Each February, the United States celebrates Black History Month to commemorate the history, achievements, adversities, and lived and shared experiences of the Black community. The Association for the Study of African American Life and History (ASALH) chooses an annual theme for the month, with the theme for 2023 being Black Resistance. (For an in-depth look at this year’s theme, visit the ASALH website.) 

Since its inception, the goal of Black History Month has been to not need the month at all, but to integrate Black history as a key part of American history with no need for separation (Scott, n.d.). Black History Month provides a reminder of this objective while presenting a valuable learning opportunity for all.

What are the Origins of Black History Month?

In February of 1926, Carter G. Woodson established Negro History Week to address an ongoing need for Black representation and awareness within the field of history. He expressed that the Black community could reach greater heights and accomplishments going forward by gaining a deeper understanding of the past. Woodson selected February as abolitionist Frederick Douglass and President Abraham Lincoln both celebrated birthdays during that month.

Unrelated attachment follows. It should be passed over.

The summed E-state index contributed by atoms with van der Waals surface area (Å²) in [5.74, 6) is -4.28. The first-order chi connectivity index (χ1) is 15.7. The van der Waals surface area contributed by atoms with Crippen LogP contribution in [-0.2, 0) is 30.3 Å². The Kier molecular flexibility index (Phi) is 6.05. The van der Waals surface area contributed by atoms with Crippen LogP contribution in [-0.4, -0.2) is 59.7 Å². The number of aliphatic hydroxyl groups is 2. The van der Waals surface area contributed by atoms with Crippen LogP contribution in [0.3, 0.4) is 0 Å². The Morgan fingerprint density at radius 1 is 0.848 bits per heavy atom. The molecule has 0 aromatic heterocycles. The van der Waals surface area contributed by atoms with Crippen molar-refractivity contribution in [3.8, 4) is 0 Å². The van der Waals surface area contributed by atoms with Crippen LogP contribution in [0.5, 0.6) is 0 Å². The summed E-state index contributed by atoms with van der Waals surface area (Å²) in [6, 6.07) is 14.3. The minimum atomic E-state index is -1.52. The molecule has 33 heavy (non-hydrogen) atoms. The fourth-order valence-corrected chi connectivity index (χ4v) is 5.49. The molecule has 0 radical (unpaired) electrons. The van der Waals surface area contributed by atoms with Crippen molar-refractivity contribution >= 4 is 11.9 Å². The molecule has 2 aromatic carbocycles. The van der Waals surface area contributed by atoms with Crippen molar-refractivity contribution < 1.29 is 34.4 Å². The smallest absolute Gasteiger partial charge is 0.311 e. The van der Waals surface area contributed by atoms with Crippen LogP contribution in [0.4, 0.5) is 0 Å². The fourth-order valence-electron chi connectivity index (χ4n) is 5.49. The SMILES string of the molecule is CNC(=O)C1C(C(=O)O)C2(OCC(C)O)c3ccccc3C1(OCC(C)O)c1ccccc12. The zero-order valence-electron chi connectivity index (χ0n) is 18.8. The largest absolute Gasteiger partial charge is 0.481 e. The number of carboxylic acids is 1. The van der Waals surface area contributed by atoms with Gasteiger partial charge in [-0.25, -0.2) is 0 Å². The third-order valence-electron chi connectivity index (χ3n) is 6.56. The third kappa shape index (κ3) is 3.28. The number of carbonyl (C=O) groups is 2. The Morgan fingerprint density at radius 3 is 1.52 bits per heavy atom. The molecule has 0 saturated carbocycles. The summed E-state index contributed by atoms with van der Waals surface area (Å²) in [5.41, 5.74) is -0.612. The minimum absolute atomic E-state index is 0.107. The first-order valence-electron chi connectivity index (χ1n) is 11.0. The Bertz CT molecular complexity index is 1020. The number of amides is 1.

He believed that awareness of Black history should be expanded to include all of those who had contributed to advancing human civilization whether they were famous or not, such as the numerous Black Union soldiers who fought during the Civil War. He tirelessly advocated for the inclusion of Black history into school curriculum, stating that its contribution to American history was too important to the United States to be taught only during Negro History Week. 

In 1976, Black History Month was established as a response from a new generation pressuring the ASALH to modernize and celebrate connections to African heritage through its language (Scott, n.d.).  

How Do Different School Districts Celebrate Black History Month?

Upon the creation of Negro History Week, the ASALH worked to develop lesson plans and materials to support teachers in educating their students on Black history (Scott, n.d.). Celebrating Black History Month within your school district, and ensuring Black history is integrated into the standard curriculum, provides students with a holistic and inclusive understanding of our nation’s past. 

Austin (n.d.) highlights the importance of using Black History Month as an opportunity to teach students about both historic and contemporary achievements rather than focusing solely on slavery and Jim Crow, which could cause African American students to feel isolated.

These celebrations can look different. Here are just a few ways that school districts around the country are observing Black History Month:

  • Fayetteville-Manlius School District (New York): In FMSD, students at elementary and middle schools highlight a Black American, such as a poet or political activist, each morning during daily announcements while high school students hold an annual performing arts assembly in honor of Black history.